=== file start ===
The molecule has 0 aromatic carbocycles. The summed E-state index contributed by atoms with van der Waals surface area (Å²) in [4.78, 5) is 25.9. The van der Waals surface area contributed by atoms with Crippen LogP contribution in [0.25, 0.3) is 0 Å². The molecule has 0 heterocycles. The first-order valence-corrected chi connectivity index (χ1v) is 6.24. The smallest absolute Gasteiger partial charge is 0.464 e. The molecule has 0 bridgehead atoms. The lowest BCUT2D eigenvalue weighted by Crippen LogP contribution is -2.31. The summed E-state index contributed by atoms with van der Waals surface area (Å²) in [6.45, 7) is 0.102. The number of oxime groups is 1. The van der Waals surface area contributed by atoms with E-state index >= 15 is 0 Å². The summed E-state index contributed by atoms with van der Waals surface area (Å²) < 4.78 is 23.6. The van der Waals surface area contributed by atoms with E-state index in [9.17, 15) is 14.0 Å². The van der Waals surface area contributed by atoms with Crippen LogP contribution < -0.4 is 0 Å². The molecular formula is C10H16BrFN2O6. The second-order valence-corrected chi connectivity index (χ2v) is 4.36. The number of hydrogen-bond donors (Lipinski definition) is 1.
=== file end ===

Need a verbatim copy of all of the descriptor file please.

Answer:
The molecule has 0 aromatic carbocycles. The summed E-state index contributed by atoms with van der Waals surface area (Å²) in [4.78, 5) is 25.9. The van der Waals surface area contributed by atoms with Crippen LogP contribution in [0.25, 0.3) is 0 Å². The molecule has 0 heterocycles. The first-order valence-corrected chi connectivity index (χ1v) is 6.24. The smallest absolute Gasteiger partial charge is 0.464 e. The molecule has 0 bridgehead atoms. The lowest BCUT2D eigenvalue weighted by Crippen LogP contribution is -2.31. The summed E-state index contributed by atoms with van der Waals surface area (Å²) in [6.45, 7) is 0.102. The number of oxime groups is 1. The van der Waals surface area contributed by atoms with E-state index >= 15 is 0 Å². The summed E-state index contributed by atoms with van der Waals surface area (Å²) < 4.78 is 23.6. The van der Waals surface area contributed by atoms with E-state index in [9.17, 15) is 14.0 Å². The van der Waals surface area contributed by atoms with Crippen LogP contribution < -0.4 is 0 Å². The molecular formula is C10H16BrFN2O6. The second-order valence-corrected chi connectivity index (χ2v) is 4.36. The number of hydrogen-bond donors (Lipinski definition) is 1.